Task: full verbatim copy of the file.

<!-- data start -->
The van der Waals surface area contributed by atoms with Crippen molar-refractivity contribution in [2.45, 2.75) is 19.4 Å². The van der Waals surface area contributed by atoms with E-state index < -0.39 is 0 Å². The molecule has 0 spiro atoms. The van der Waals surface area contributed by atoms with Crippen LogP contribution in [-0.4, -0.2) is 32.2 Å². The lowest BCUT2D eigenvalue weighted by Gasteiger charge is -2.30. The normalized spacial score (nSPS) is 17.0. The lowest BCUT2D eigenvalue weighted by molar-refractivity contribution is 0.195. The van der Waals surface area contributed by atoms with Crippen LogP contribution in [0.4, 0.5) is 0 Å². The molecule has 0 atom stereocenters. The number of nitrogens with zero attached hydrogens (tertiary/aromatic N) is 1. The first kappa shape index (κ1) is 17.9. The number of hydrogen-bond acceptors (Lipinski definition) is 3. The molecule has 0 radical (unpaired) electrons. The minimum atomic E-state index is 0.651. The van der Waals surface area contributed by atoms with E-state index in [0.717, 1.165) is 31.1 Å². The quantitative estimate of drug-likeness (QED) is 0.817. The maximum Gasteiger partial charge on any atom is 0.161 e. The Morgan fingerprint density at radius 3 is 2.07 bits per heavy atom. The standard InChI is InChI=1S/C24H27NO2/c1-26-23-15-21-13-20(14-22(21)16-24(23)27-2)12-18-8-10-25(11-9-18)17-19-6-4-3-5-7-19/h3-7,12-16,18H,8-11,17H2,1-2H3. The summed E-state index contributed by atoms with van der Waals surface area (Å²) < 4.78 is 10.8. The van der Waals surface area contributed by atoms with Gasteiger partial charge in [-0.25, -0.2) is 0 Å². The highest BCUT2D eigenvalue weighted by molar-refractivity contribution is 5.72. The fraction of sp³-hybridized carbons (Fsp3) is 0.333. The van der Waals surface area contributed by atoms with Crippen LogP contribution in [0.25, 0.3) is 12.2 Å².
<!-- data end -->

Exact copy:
The van der Waals surface area contributed by atoms with Crippen molar-refractivity contribution in [2.45, 2.75) is 19.4 Å². The van der Waals surface area contributed by atoms with E-state index < -0.39 is 0 Å². The molecule has 0 spiro atoms. The van der Waals surface area contributed by atoms with Crippen LogP contribution in [-0.4, -0.2) is 32.2 Å². The lowest BCUT2D eigenvalue weighted by Gasteiger charge is -2.30. The normalized spacial score (nSPS) is 17.0. The lowest BCUT2D eigenvalue weighted by molar-refractivity contribution is 0.195. The van der Waals surface area contributed by atoms with Crippen LogP contribution in [0.4, 0.5) is 0 Å². The molecule has 0 atom stereocenters. The number of nitrogens with zero attached hydrogens (tertiary/aromatic N) is 1. The first kappa shape index (κ1) is 17.9. The number of hydrogen-bond acceptors (Lipinski definition) is 3. The molecule has 0 radical (unpaired) electrons. The minimum atomic E-state index is 0.651. The van der Waals surface area contributed by atoms with E-state index in [0.717, 1.165) is 31.1 Å². The quantitative estimate of drug-likeness (QED) is 0.817. The maximum Gasteiger partial charge on any atom is 0.161 e. The Morgan fingerprint density at radius 3 is 2.07 bits per heavy atom. The standard InChI is InChI=1S/C24H27NO2/c1-26-23-15-21-13-20(14-22(21)16-24(23)27-2)12-18-8-10-25(11-9-18)17-19-6-4-3-5-7-19/h3-7,12-16,18H,8-11,17H2,1-2H3. The summed E-state index contributed by atoms with van der Waals surface area (Å²) < 4.78 is 10.8. The van der Waals surface area contributed by atoms with Gasteiger partial charge in [-0.25, -0.2) is 0 Å². The highest BCUT2D eigenvalue weighted by molar-refractivity contribution is 5.72. The fraction of sp³-hybridized carbons (Fsp3) is 0.333. The van der Waals surface area contributed by atoms with Crippen LogP contribution in [0.25, 0.3) is 12.2 Å².